Heel Pain

Heel pain can emanate from underneath the heel or behind the heel, called posterior heel pain. Read more about heel pain here.

 

High Arches

A short first metatarsal bone or a long second metatarsal bone (a second toe that is longer than the big toe) can result in shifting an increased amount of weight to the second metatarsal. Read more about high arches here.

 

Plantar Plate Injury

The plantar plate is the ligament at the base of your toes on the sole of your foot. If this ligament becomes inflamed or torn, the resulting pain is consistent with the symptoms of Metatarsalgia.  Read more about plantar plate injuries here.

 

As we said earlier, there can be more than one condition causing metatarsalgia symptoms. This is why diagnosis can be challenging and the experience of your doctor is such a critical part of the diagnosis.

 

How to Treat Metatarsalgia 

Diagnosing the actual condition and cause of metatarsalgia is imperative when determining a treatment plan. Because there are many conditions that can cause pain and contribute to metatarsalgia, treatment plans vary, making proper diagnosis critical.

 

There are conservative measures that may help relieve metatarsalgia pain until you can visit a doctor. These include:

R.I.C.E.

"RICE" stands for "Rest, Ice, Compression, and Elevation. This helps to reduce inflammation and can be very helpful.

 

Wear Proper Shoes

It's important to wear well-fitted shoes that are loose enough to not put added pressure on the problem area. Shoes with a wide toe box can help, wear shoes with a narrow toe box puts excessive pressure on your toe bones, which is bad. Always wear proper athletic shoes when exercising.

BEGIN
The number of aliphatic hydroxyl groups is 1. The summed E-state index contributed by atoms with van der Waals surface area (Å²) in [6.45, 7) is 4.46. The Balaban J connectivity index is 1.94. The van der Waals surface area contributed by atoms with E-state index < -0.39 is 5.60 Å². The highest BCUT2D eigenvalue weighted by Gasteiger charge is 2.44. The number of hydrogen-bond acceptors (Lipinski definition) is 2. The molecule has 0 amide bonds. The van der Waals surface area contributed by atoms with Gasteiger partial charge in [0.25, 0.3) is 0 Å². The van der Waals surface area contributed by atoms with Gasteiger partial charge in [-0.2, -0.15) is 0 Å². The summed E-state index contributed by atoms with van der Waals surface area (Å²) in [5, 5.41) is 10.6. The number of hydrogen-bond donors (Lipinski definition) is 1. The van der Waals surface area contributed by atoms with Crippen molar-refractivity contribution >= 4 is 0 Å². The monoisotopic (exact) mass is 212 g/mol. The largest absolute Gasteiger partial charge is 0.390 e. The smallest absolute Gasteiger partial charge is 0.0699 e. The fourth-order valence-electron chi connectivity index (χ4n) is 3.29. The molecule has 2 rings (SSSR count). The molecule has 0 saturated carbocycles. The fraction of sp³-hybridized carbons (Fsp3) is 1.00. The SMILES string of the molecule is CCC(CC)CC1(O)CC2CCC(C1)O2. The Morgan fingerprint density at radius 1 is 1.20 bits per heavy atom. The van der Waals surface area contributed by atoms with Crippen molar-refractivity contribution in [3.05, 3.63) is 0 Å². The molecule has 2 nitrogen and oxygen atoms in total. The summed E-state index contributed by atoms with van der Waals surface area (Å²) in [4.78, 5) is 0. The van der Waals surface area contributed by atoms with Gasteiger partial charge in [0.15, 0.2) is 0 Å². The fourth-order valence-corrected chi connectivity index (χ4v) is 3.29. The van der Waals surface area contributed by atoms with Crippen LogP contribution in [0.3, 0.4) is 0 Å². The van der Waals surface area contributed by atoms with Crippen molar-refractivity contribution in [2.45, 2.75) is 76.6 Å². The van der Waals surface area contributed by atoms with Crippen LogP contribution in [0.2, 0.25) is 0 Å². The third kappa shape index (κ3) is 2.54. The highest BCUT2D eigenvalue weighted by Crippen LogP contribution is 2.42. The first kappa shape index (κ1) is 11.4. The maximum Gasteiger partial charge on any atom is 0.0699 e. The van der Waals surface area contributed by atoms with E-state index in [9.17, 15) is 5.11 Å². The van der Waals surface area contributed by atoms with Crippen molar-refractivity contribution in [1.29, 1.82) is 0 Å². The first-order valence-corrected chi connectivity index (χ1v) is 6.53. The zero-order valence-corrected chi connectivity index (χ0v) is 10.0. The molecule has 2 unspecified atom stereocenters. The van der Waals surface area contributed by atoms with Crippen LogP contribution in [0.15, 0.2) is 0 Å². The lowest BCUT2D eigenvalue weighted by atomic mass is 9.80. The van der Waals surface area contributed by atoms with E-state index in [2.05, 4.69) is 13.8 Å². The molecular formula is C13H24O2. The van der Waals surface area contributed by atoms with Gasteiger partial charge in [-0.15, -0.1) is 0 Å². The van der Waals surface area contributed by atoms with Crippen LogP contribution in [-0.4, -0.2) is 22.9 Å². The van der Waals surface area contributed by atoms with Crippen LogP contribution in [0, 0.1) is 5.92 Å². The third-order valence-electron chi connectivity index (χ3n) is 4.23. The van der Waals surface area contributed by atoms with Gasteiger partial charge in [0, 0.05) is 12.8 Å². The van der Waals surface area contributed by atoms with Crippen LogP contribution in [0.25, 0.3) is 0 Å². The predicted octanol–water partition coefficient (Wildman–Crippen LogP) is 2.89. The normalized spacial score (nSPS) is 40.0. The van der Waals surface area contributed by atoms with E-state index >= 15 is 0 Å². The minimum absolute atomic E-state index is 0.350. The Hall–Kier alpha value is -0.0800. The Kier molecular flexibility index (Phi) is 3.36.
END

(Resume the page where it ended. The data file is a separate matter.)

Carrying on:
Orthotics

Custom orthotics can help provide proper arch support and reduce the pain.

 

Over-the-Counter Pain Medicine

Taking OTC anti-inflammatory medication can temporarily alleviate inflammation and pain. Never take anti-inflammatories on an empty stomach to help avoid the very real danger of a GI bleed.

 

 

UFAI, We Are Near and Here for You!

 

University Foot and Ankle Insitute, Metatarsalgia treatment

The physicians at University Foot and Ankle Institute are nationally recognized experts with decades of experience who come armed with the latest techniques and technologies at their disposal.

 

Our physicians are dedicated to providing the very best care in a professional and relaxed environment. It's what we are known for.

 

Our team of physical therapists is dedicated to returning you to your full potential as quickly as possible. If conservative treatments are not effective, no other center can provide the level of surgical options and care for the treatment of metatarsalgia symptoms.

symptoms.

  • Foot and Ankle Surgeon at University Foot and Ankle Institute
    Dr. Justin Franson, DPM, University Foot and Ankle Institute, Foot and Ankle Surgeon

    Dr. Justin Franson, DPM, is a Board Certified Podiatric Foot and Ankle Specialist and Diplomate of the American Board of Podiatric Surgery. He attended the School College of Podiatric Medicine in Chicago, graduating in 2001. Dr. Franson then accepted a three-year residency program at the Greater Los Angeles VA and UCLA County Hospital. 

     

    Dr. Franson specializes in several areas including total ankle replacement and sports medicine. Treating athletes and weekend warriors like himself brings him a lot of joy. Dr. Franson keeps active with running marathons, triathlons, hiking, basketball, and golf.